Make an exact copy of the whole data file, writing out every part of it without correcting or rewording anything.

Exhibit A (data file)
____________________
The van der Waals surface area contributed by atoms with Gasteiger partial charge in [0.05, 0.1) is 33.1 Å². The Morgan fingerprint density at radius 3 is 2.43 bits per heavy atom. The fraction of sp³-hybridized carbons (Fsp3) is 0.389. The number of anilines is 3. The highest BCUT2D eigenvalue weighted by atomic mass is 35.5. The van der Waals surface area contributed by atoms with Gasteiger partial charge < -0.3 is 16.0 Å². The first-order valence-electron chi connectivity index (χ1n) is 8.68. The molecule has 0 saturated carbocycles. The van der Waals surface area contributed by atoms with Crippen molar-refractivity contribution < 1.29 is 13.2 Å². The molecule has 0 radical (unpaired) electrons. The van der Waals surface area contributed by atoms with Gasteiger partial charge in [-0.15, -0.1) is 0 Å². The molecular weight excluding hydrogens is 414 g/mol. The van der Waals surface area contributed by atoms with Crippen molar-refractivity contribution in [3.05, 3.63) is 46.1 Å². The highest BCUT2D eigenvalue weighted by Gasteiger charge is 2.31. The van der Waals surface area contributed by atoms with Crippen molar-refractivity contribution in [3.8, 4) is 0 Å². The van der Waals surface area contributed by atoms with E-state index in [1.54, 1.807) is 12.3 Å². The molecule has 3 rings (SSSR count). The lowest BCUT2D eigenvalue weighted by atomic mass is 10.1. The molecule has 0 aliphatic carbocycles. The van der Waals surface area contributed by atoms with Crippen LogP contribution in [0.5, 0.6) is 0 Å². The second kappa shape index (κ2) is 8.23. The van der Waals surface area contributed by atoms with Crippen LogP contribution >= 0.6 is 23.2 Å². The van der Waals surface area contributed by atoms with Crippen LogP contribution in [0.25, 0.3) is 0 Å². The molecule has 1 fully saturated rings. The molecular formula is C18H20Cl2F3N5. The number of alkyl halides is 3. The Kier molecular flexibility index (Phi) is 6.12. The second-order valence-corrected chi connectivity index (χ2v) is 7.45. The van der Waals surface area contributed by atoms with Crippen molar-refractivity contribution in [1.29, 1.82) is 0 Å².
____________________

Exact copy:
The van der Waals surface area contributed by atoms with Gasteiger partial charge in [0.05, 0.1) is 33.1 Å². The Morgan fingerprint density at radius 3 is 2.43 bits per heavy atom. The fraction of sp³-hybridized carbons (Fsp3) is 0.389. The number of anilines is 3. The highest BCUT2D eigenvalue weighted by atomic mass is 35.5. The van der Waals surface area contributed by atoms with Gasteiger partial charge < -0.3 is 16.0 Å². The first-order valence-electron chi connectivity index (χ1n) is 8.68. The molecule has 0 saturated carbocycles. The van der Waals surface area contributed by atoms with Crippen molar-refractivity contribution < 1.29 is 13.2 Å². The molecule has 0 radical (unpaired) electrons. The van der Waals surface area contributed by atoms with Gasteiger partial charge in [-0.15, -0.1) is 0 Å². The molecular weight excluding hydrogens is 414 g/mol. The van der Waals surface area contributed by atoms with Crippen molar-refractivity contribution in [3.05, 3.63) is 46.1 Å². The highest BCUT2D eigenvalue weighted by Gasteiger charge is 2.31. The van der Waals surface area contributed by atoms with Crippen molar-refractivity contribution in [3.8, 4) is 0 Å². The van der Waals surface area contributed by atoms with E-state index in [1.54, 1.807) is 12.3 Å². The molecule has 3 rings (SSSR count). The lowest BCUT2D eigenvalue weighted by atomic mass is 10.1. The molecule has 0 aliphatic carbocycles. The van der Waals surface area contributed by atoms with Crippen LogP contribution in [0.5, 0.6) is 0 Å². The second kappa shape index (κ2) is 8.23. The van der Waals surface area contributed by atoms with Crippen LogP contribution >= 0.6 is 23.2 Å². The van der Waals surface area contributed by atoms with Crippen LogP contribution in [0.25, 0.3) is 0 Å². The molecule has 1 fully saturated rings. The molecular formula is C18H20Cl2F3N5. The number of alkyl halides is 3. The Kier molecular flexibility index (Phi) is 6.12. The second-order valence-corrected chi connectivity index (χ2v) is 7.45. The van der Waals surface area contributed by atoms with Crippen molar-refractivity contribution in [1.29, 1.82) is 0 Å².